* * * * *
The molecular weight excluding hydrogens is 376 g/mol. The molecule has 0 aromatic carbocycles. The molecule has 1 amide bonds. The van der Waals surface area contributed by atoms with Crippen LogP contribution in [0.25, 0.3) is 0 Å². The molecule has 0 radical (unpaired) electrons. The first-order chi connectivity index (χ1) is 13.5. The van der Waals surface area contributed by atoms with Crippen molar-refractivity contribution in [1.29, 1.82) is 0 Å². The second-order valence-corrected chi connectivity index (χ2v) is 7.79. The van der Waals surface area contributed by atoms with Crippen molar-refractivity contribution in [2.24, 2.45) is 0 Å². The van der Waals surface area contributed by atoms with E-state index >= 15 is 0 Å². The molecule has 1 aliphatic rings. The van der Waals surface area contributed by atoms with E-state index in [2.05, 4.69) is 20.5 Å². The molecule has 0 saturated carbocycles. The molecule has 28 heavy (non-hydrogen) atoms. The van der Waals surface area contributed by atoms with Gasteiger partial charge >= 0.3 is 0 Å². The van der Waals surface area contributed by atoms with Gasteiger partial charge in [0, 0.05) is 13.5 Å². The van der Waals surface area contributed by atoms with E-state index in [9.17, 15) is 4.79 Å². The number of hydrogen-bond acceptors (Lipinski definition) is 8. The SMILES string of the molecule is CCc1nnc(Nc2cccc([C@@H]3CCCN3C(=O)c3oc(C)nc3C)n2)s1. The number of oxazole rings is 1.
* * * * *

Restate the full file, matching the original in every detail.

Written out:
The molecular weight excluding hydrogens is 376 g/mol. The molecule has 0 aromatic carbocycles. The molecule has 1 amide bonds. The van der Waals surface area contributed by atoms with Crippen LogP contribution in [0.25, 0.3) is 0 Å². The molecule has 0 radical (unpaired) electrons. The first-order chi connectivity index (χ1) is 13.5. The van der Waals surface area contributed by atoms with Crippen molar-refractivity contribution in [1.29, 1.82) is 0 Å². The second-order valence-corrected chi connectivity index (χ2v) is 7.79. The van der Waals surface area contributed by atoms with Crippen molar-refractivity contribution in [2.24, 2.45) is 0 Å². The van der Waals surface area contributed by atoms with E-state index >= 15 is 0 Å². The molecule has 1 aliphatic rings. The van der Waals surface area contributed by atoms with E-state index in [2.05, 4.69) is 20.5 Å². The molecule has 0 saturated carbocycles. The molecule has 28 heavy (non-hydrogen) atoms. The van der Waals surface area contributed by atoms with Gasteiger partial charge >= 0.3 is 0 Å². The van der Waals surface area contributed by atoms with Gasteiger partial charge in [0, 0.05) is 13.5 Å². The van der Waals surface area contributed by atoms with E-state index in [9.17, 15) is 4.79 Å². The number of hydrogen-bond acceptors (Lipinski definition) is 8. The SMILES string of the molecule is CCc1nnc(Nc2cccc([C@@H]3CCCN3C(=O)c3oc(C)nc3C)n2)s1. The number of oxazole rings is 1.